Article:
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     JRR Tolkien vs George RR Martin 

George R. R. Martin

Played by: Lloyd Ahlquist
"My readers fall in love with every character I've written-THEN I KILL 'EM!"

  • Anyone Can Die: Fully embraces this mindset in his stories and mocks Tolkien for sticking to The Good Guys Always Win.
  • Badass Beard: Fittingly for an author of medieval fantasy; he could be some grizzled warrior carrying an axe with a beard like this.
  • Darker and Edgier: He says Game of Thrones has more death, despair and other dark stuff than Lord of the Rings.
  • Dirty Coward: What Tolkien thinks of him for his history of Draft Dodging.
  • Dirty Old Man: He shows a few signs of this when he gleefully talks about how much sex he puts in his books.
  • Draft Dodging: His conscientious objector status is contrasted with Tolkien's experiences.
  • Fat Bastard: Tolkien makes several digs about his weight in addition to his unpleasantness.
  • Fat Idiot: What Tolkien thinks of him, as Tolkien claims that Martin and Jon Snow both know nothing.
  • Flanderization: Martin's incarnation in the battle is more in keeping with The Theme Park Version idea of his books and the related TV show. Amongst other things he accuses Tolkien of letting good guys survive and bad guys die (which ignores Thorin, Boromir, Denethor and the Scourging of the Shire, not to mention the Bible of death and suffering that is The Silmarillion) and having too much detail in his books (each volume of A Song of Ice and Fire has dozens of pages on characters' genealogy alone, and backstory that goes back decades is often vital to characters' motivations). The Real Life Martin has repeatedly expressed admiration for Tolkien and likewise stated that Tolkien's books have the Unbuilt Tropes his own series drew from, and has claimed that one of his problems with Tolkien is when he is too reductive and not detailed enough.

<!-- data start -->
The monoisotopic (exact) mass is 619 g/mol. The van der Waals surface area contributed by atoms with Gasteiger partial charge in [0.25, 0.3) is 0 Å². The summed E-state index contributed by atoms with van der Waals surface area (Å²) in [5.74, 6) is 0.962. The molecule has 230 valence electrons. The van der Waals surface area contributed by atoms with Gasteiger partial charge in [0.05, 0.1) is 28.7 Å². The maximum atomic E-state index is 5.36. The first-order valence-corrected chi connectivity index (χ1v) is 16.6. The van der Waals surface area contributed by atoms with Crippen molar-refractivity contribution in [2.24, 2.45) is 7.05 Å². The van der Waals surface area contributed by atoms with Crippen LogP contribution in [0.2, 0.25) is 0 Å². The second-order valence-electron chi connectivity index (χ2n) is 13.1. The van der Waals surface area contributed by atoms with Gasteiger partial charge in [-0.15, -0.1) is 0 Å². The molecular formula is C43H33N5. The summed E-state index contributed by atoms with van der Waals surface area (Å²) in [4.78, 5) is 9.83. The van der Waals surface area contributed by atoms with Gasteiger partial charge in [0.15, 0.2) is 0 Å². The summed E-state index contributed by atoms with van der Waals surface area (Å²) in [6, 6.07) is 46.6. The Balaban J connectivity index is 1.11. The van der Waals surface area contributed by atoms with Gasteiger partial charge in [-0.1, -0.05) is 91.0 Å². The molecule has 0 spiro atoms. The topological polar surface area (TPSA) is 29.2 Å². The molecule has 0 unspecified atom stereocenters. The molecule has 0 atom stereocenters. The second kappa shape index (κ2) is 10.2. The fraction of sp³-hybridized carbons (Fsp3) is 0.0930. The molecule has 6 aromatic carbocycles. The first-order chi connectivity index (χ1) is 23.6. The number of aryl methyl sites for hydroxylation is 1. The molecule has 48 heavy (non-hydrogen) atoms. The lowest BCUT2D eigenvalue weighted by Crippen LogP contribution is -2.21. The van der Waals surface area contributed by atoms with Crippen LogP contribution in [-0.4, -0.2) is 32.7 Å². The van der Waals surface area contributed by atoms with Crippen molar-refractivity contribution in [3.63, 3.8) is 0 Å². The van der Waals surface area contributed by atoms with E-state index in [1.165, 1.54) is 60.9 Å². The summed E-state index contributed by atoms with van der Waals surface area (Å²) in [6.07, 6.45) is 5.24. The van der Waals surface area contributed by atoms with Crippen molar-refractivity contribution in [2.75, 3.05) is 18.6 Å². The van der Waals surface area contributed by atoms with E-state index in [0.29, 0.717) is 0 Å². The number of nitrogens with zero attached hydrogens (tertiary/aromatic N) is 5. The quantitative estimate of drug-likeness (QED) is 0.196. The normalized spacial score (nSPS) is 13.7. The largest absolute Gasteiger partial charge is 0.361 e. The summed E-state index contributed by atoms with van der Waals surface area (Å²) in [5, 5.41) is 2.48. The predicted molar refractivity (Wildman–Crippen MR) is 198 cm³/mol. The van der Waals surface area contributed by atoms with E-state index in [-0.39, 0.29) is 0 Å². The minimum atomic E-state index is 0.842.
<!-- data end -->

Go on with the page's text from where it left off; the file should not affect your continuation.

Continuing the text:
• Follow the Leader: Accused of being "an uninspired hack" by Tolkien, who claims that he even stole the R. R.
  • Good Is Boring: Argues that Tolkein's black-and-white morality makes his books way too cliche and predictable.
  • Hotter and Sexier: He says someone would need an all-seeing eye to find sex in Tolkien's stories, while it is much more apparent in his own.
  • Hypocritical Humor: Accuses Tolkien of bogging down his stories with excessive detail, even though A Song of Ice and Fire is pretty detail-heavy itself.
  • Nice Hat: Wears his trademark fisherman's cap.
  • Reality Ensues: Tolkien concedes that it is more true to life for characters to die randomly no matter who they are.
  • Sadist: Shows signs of this, considering he lets his readers grow attached to his characters, only to gleefully kill them off.
  • Sex Sells: He believes this and gives this advice to Tolkien. ("Ditch the Goonie, cast a couple boobies!")
  • Shocking Swerve: Invoked.
    My readers fall in love with every character I've written.
    Then I kill them! And they're like, "No, he didn't!"
  • Slobs vs. Snobs: The slob to Tolkien's snob. He's very raunchy and vulgar compared to the uptight Tolkien.